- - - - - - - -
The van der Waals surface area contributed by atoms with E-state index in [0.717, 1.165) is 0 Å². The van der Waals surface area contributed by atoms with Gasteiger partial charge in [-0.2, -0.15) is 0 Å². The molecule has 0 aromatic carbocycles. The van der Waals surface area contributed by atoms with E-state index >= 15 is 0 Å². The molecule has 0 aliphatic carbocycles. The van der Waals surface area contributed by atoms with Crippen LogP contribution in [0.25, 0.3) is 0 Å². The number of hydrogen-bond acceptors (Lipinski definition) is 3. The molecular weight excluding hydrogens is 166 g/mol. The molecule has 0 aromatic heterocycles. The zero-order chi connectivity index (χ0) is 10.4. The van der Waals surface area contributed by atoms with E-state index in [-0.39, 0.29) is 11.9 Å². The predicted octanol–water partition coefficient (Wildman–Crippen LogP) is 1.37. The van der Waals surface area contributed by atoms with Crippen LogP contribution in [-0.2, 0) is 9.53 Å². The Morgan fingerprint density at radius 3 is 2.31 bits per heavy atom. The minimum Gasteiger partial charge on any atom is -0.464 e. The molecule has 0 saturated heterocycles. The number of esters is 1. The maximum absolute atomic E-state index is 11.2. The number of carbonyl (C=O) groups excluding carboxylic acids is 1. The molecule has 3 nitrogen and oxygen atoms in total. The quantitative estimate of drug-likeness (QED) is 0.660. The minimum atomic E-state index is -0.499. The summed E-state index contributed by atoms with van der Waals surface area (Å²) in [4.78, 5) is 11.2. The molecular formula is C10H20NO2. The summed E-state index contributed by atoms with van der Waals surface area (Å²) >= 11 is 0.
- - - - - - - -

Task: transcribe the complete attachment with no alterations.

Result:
The van der Waals surface area contributed by atoms with E-state index in [0.717, 1.165) is 0 Å². The van der Waals surface area contributed by atoms with Gasteiger partial charge in [-0.2, -0.15) is 0 Å². The molecule has 0 aromatic carbocycles. The van der Waals surface area contributed by atoms with E-state index >= 15 is 0 Å². The molecule has 0 aliphatic carbocycles. The van der Waals surface area contributed by atoms with Crippen LogP contribution in [0.25, 0.3) is 0 Å². The number of hydrogen-bond acceptors (Lipinski definition) is 3. The molecular weight excluding hydrogens is 166 g/mol. The molecule has 0 aromatic heterocycles. The zero-order chi connectivity index (χ0) is 10.4. The van der Waals surface area contributed by atoms with E-state index in [-0.39, 0.29) is 11.9 Å². The predicted octanol–water partition coefficient (Wildman–Crippen LogP) is 1.37. The van der Waals surface area contributed by atoms with Crippen LogP contribution in [-0.2, 0) is 9.53 Å². The Morgan fingerprint density at radius 3 is 2.31 bits per heavy atom. The minimum Gasteiger partial charge on any atom is -0.464 e. The molecule has 0 saturated heterocycles. The number of esters is 1. The maximum absolute atomic E-state index is 11.2. The number of carbonyl (C=O) groups excluding carboxylic acids is 1. The molecule has 3 nitrogen and oxygen atoms in total. The quantitative estimate of drug-likeness (QED) is 0.660. The minimum atomic E-state index is -0.499. The summed E-state index contributed by atoms with van der Waals surface area (Å²) in [4.78, 5) is 11.2. The molecular formula is C10H20NO2. The summed E-state index contributed by atoms with van der Waals surface area (Å²) >= 11 is 0.